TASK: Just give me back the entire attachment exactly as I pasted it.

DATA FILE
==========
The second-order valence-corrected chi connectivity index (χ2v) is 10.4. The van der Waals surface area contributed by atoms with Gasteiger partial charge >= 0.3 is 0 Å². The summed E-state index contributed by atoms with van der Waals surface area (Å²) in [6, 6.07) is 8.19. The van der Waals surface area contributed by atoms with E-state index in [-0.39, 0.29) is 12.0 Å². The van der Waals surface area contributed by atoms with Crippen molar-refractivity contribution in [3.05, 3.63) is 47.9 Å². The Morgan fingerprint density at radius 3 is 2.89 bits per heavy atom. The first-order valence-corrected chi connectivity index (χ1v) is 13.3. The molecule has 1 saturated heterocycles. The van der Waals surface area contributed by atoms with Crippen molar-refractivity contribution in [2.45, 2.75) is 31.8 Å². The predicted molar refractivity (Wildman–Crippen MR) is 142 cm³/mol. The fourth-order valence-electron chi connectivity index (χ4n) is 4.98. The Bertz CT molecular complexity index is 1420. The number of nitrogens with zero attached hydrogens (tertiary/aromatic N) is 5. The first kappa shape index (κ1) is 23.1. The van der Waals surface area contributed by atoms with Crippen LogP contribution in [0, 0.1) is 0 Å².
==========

The second-order valence-corrected chi connectivity index (χ2v) is 10.4. The van der Waals surface area contributed by atoms with Gasteiger partial charge >= 0.3 is 0 Å². The summed E-state index contributed by atoms with van der Waals surface area (Å²) in [6, 6.07) is 8.19. The van der Waals surface area contributed by atoms with E-state index in [-0.39, 0.29) is 12.0 Å². The van der Waals surface area contributed by atoms with Crippen molar-refractivity contribution in [3.05, 3.63) is 47.9 Å². The Morgan fingerprint density at radius 3 is 2.89 bits per heavy atom. The first-order valence-corrected chi connectivity index (χ1v) is 13.3. The molecule has 1 saturated heterocycles. The van der Waals surface area contributed by atoms with Crippen molar-refractivity contribution in [2.45, 2.75) is 31.8 Å². The predicted molar refractivity (Wildman–Crippen MR) is 142 cm³/mol. The fourth-order valence-electron chi connectivity index (χ4n) is 4.98. The Bertz CT molecular complexity index is 1420. The number of nitrogens with zero attached hydrogens (tertiary/aromatic N) is 5. The first kappa shape index (κ1) is 23.1. The van der Waals surface area contributed by atoms with Crippen LogP contribution in [0, 0.1) is 0 Å².